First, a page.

Lincoln has made nothing by coming to this part of the country to make speeches. He had better have stayed away.
Yours, &c.[etc.],J. H.
1At the end of the first session of the Thirtieth Congress, Lincoln spent eleven days in Massachusetts stumping for Zachary Taylor for president in the 1848 federal election. He then returned to Illinois via the Great Lakes and the Illinois River, arriving in Chicago on October 5. Lincoln spent most of October canvassing his congressional district on behalf of Taylor and the Whig Party. On October 19, he delivered a speech at Beardstown. He was scheduled to speak at Jacksonville on October 20, but delayed it a day.
Michael Burlingame, Abraham Lincoln: A Life (Baltimore: The Johns Hopkins University Press, 2008), 1:280-84; The Lincoln Log: A Daily Chronology of the Life of Abraham Lincoln, 19 October 1848,; 20 October 1848,
2Perhaps a reference to the Free-Soil Party. Lincoln was scheduled to speak at Jacksonville on October 20, but delayed it a day.
3At a speech at Lacon on November 1, Lincoln suggested indirectly that Lewis Cass would be more likely than Taylor to veto the Wilmot Proviso or other congressional action prohibiting slavery in territory acquired from Mexico in the aftermath of the Mexican War.
4Former President Martin Van Buren was the candidate for the Free-Soil Party.
5Reference to Groves v. Slaughter, decided in March 1841. Associate Justice Smith Thompson actually wrote the majority opinion; McLean only concurred in the result.
William Wiecek, “Groves v. Slaughter,” The Oxford Companion to the Supreme Court of the United States, ed. by Kermit L. Hall, James W. Ely, Jr., and Joel B. Grossman, 2nd ed. (Oxford and New York: Oxford University Press, 2005), 411.
6Because Zachary Taylor lacked a political record, Millard Fillmore received the blunt of Democratic attacks. As soon as he received the nomination as vice-president, Democrats scrutinized his record looking for incriminating evidence. They soon discovered that Fillmore, like his fellow northern Whigs, had consistently voted against the gag rule. More damaging was the discovery of a letter written by Fillmore in 1838 supporting both congressional abolition of slavery in the District of Columbia and the interstate slave trade. Southern Whigs were taken aback by these revelations and demanded that Fillmore affirm he was not an abolitionist. Fillmore’s letters to Gayle and James Brooks, editor of the New York Express, represented his attempt to diffuse the situation.
He pledged to Gayle that he was not an abolitionist and would take no steps against slavery in the South. In his letter to Brooks, Fillmore affirmed that the decision in Groves v. Slaughter, in which three justices implied that Congress could not interfere with the interstate slave trade, made his 1838 views moot, and that he concurred with the opinion and would enforce it. (McLean actually argued the opposite of what the Register’s editor claimed: he endorsed the free state, anti-slavery position that Congress had the right to control all interstate commerce, including the slave trade.) These letters settled the nerves of southern Whigs and allowed Whigs to concentrate on attacking Cass rather than defending Fillmore.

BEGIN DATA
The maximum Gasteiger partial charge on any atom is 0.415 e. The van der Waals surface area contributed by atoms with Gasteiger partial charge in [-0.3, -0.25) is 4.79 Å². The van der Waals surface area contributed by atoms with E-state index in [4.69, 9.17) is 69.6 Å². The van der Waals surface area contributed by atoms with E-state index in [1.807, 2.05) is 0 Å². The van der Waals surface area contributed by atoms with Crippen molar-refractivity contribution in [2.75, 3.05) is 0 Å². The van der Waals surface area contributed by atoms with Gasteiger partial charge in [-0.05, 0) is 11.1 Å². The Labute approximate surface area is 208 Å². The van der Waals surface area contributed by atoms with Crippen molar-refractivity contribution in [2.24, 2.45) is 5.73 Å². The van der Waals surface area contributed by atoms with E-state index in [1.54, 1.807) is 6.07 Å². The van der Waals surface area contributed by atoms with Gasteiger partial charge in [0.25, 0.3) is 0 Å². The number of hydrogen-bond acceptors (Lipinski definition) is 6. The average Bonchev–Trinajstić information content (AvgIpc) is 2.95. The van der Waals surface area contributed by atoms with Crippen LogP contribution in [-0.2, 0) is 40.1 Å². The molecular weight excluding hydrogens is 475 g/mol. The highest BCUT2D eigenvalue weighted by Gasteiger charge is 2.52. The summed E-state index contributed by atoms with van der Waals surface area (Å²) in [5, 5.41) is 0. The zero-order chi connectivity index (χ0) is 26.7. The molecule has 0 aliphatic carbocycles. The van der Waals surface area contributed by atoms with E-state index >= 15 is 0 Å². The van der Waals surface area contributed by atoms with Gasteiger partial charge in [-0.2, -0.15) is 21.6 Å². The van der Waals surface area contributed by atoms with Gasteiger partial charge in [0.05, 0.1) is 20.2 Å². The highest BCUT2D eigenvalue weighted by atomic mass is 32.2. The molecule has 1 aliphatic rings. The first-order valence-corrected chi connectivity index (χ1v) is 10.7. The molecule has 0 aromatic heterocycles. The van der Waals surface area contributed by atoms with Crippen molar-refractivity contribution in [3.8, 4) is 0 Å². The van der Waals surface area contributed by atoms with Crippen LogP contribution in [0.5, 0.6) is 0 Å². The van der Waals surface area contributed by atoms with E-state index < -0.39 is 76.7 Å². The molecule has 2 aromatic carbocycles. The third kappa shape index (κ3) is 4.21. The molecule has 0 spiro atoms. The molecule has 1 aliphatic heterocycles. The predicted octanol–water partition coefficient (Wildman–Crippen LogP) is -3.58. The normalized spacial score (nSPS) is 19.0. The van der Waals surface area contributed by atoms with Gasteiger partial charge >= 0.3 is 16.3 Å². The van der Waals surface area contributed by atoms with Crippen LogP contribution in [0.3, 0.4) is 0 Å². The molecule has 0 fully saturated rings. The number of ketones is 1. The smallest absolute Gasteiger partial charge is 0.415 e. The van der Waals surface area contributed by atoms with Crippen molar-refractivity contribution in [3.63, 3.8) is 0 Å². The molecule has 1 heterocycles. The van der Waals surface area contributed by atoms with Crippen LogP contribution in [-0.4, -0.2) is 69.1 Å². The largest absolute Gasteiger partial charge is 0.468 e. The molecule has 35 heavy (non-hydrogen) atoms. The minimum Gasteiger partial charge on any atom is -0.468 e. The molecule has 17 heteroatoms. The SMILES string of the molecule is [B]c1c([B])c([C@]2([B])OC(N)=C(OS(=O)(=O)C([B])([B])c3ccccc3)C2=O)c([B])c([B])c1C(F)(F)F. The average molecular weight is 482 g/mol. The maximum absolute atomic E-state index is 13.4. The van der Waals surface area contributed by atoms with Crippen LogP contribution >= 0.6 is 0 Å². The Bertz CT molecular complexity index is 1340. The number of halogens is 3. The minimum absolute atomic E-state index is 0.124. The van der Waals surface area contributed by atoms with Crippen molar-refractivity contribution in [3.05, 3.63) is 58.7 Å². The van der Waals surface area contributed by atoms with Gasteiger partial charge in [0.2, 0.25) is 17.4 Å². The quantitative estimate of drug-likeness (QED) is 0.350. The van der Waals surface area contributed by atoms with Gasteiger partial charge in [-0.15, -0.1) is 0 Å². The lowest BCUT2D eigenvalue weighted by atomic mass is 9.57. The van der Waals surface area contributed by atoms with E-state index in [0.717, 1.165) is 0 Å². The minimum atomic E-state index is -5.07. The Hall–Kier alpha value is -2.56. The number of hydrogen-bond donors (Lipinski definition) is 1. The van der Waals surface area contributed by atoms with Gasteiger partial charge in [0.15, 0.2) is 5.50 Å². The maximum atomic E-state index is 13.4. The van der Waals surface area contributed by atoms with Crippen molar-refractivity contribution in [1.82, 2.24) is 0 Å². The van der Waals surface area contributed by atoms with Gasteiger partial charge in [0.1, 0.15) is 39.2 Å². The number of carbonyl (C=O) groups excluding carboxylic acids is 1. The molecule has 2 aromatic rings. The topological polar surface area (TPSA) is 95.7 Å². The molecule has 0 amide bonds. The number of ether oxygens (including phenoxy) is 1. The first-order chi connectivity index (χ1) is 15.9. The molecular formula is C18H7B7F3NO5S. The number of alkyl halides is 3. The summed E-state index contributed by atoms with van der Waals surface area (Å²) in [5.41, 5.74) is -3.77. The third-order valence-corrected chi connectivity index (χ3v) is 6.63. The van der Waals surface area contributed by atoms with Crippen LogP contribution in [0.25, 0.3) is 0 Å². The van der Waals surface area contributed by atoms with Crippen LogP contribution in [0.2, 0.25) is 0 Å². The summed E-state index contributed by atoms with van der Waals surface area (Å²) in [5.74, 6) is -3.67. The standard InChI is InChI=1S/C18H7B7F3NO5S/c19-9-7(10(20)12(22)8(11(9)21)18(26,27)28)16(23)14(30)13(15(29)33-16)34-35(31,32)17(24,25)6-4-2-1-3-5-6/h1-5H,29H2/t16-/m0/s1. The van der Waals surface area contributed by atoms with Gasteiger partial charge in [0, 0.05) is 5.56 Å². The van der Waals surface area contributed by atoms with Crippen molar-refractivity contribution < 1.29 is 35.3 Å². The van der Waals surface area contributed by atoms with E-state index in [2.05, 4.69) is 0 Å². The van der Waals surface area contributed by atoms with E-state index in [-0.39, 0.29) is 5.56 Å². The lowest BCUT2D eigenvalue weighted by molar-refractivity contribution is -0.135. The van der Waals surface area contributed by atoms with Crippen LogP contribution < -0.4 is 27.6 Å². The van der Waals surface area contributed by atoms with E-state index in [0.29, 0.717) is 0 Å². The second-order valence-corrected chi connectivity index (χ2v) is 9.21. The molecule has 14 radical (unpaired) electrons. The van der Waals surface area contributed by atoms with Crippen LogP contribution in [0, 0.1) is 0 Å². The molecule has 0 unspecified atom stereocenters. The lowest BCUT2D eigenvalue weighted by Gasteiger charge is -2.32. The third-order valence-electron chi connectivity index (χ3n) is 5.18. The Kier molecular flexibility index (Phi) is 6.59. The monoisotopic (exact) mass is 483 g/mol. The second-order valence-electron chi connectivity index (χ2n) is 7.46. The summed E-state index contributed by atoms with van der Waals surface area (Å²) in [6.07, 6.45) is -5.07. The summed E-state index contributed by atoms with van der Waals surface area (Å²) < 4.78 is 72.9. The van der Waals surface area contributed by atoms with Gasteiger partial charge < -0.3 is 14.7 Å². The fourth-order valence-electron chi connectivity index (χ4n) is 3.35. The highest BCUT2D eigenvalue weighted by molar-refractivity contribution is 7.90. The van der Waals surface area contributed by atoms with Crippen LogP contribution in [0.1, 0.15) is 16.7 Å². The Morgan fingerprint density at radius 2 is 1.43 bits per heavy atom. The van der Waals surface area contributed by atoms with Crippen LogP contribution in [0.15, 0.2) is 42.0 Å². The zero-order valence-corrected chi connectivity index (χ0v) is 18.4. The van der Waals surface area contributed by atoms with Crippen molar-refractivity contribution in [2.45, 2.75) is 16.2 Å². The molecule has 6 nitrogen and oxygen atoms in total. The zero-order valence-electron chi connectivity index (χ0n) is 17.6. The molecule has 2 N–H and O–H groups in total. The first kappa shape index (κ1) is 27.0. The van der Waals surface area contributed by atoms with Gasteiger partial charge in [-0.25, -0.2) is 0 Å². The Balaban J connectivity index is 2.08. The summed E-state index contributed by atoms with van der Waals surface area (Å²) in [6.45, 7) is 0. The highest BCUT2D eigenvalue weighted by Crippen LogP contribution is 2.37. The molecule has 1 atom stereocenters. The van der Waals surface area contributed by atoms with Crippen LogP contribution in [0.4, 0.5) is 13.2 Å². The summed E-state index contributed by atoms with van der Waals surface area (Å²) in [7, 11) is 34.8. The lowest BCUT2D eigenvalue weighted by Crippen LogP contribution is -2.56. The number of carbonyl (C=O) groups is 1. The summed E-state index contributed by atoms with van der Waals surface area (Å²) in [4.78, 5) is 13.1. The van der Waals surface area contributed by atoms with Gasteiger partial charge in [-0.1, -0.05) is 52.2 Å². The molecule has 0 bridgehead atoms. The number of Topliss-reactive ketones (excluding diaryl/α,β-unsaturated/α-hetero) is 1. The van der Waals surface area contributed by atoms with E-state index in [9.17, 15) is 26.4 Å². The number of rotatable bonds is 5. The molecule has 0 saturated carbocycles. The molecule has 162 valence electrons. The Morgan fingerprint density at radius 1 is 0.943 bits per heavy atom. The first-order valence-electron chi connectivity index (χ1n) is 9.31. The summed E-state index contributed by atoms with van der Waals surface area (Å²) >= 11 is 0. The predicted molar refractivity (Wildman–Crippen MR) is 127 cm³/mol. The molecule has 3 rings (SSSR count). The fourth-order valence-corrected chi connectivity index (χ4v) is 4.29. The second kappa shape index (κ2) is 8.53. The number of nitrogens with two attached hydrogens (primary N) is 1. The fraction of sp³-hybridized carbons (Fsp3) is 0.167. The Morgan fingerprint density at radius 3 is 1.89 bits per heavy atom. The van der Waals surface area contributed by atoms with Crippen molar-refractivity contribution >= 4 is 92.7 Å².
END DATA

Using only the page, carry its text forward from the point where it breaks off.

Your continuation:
Michael F. Holt, The Rise and Fall of the American Whig Party: Jacksonian Politics and the Onset of the Civil War (Oxford and New York: Oxford University Press, 1999), 357-58; Paul Finkelman, An Imperfect Union: Slavery, Federalism, and Comity (Union, NJ: The Lawbook Exchange, 2000), 267; Millard Fillmore to John Gayle, 31 July 1848, Frank H. Severance, ed., Millard Fillmore Papers, vol. 11 of Publications of the Buffalo Historical Society (Buffalo, NY: Buffalo Historical Society, 1907), 2:279-80; Millard Fillmore to James Brooks, 13 September 1848, Frank Severance, ed., Millard Fillmore Papers, 2:281-82; Groves et al. v. Slaughter, 40 U.S. (15 Pet.) 449 (1841).
7The Rough and Ready Club of Raymond, Mississippi, passed these resolutions on August 5, and John B. Peyton enclosed them in a letter to Fillmore on August 9.
Millard Fillmore to John B. Payton, 20 August 1848, Frank Severance, ed., Millard Fillmore Papers, 2:280-81.
8Most sources identify him as John B. Peyton.
9Fillmore actually responded on August 20. In his response, Fillmore addressed only the tenth and eleventh resolutions, as only those resolutions addressed his position and views on slavery in the South.
Millard Fillmore to John B. Payton, 20 August 1848, Frank Severance, ed., Millard Fillmore Papers, 2:280-81.